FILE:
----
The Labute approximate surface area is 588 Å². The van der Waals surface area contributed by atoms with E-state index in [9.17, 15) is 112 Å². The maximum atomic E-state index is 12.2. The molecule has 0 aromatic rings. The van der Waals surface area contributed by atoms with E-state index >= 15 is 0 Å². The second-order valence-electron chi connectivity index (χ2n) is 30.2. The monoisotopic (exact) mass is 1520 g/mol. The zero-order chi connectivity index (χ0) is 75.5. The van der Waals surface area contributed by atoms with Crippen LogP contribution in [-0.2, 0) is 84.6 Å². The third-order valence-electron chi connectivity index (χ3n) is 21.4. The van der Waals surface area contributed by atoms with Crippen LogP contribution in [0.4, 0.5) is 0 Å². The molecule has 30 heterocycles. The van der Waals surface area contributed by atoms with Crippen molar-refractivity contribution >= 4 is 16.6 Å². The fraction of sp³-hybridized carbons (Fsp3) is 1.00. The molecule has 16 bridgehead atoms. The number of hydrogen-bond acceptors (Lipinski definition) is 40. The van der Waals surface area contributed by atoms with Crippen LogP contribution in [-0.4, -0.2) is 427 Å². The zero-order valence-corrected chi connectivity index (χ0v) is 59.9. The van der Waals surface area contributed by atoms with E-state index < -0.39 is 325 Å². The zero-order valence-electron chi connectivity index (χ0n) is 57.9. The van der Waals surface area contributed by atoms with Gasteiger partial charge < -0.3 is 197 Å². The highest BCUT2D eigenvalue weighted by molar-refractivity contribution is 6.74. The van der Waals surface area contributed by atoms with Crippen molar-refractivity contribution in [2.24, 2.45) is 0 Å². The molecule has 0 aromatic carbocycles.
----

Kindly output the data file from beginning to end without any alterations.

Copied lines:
The Labute approximate surface area is 588 Å². The van der Waals surface area contributed by atoms with E-state index in [9.17, 15) is 112 Å². The maximum atomic E-state index is 12.2. The molecule has 0 aromatic rings. The van der Waals surface area contributed by atoms with E-state index >= 15 is 0 Å². The second-order valence-electron chi connectivity index (χ2n) is 30.2. The monoisotopic (exact) mass is 1520 g/mol. The zero-order chi connectivity index (χ0) is 75.5. The van der Waals surface area contributed by atoms with Crippen LogP contribution in [-0.2, 0) is 84.6 Å². The third-order valence-electron chi connectivity index (χ3n) is 21.4. The van der Waals surface area contributed by atoms with Crippen LogP contribution in [0.4, 0.5) is 0 Å². The molecule has 30 heterocycles. The van der Waals surface area contributed by atoms with Crippen molar-refractivity contribution >= 4 is 16.6 Å². The fraction of sp³-hybridized carbons (Fsp3) is 1.00. The molecule has 16 bridgehead atoms. The number of hydrogen-bond acceptors (Lipinski definition) is 40. The van der Waals surface area contributed by atoms with Crippen LogP contribution in [-0.4, -0.2) is 427 Å². The zero-order valence-corrected chi connectivity index (χ0v) is 59.9. The van der Waals surface area contributed by atoms with E-state index < -0.39 is 325 Å². The zero-order valence-electron chi connectivity index (χ0n) is 57.9. The van der Waals surface area contributed by atoms with Gasteiger partial charge < -0.3 is 197 Å². The highest BCUT2D eigenvalue weighted by molar-refractivity contribution is 6.74. The van der Waals surface area contributed by atoms with Crippen molar-refractivity contribution in [2.24, 2.45) is 0 Å². The molecule has 0 aromatic carbocycles.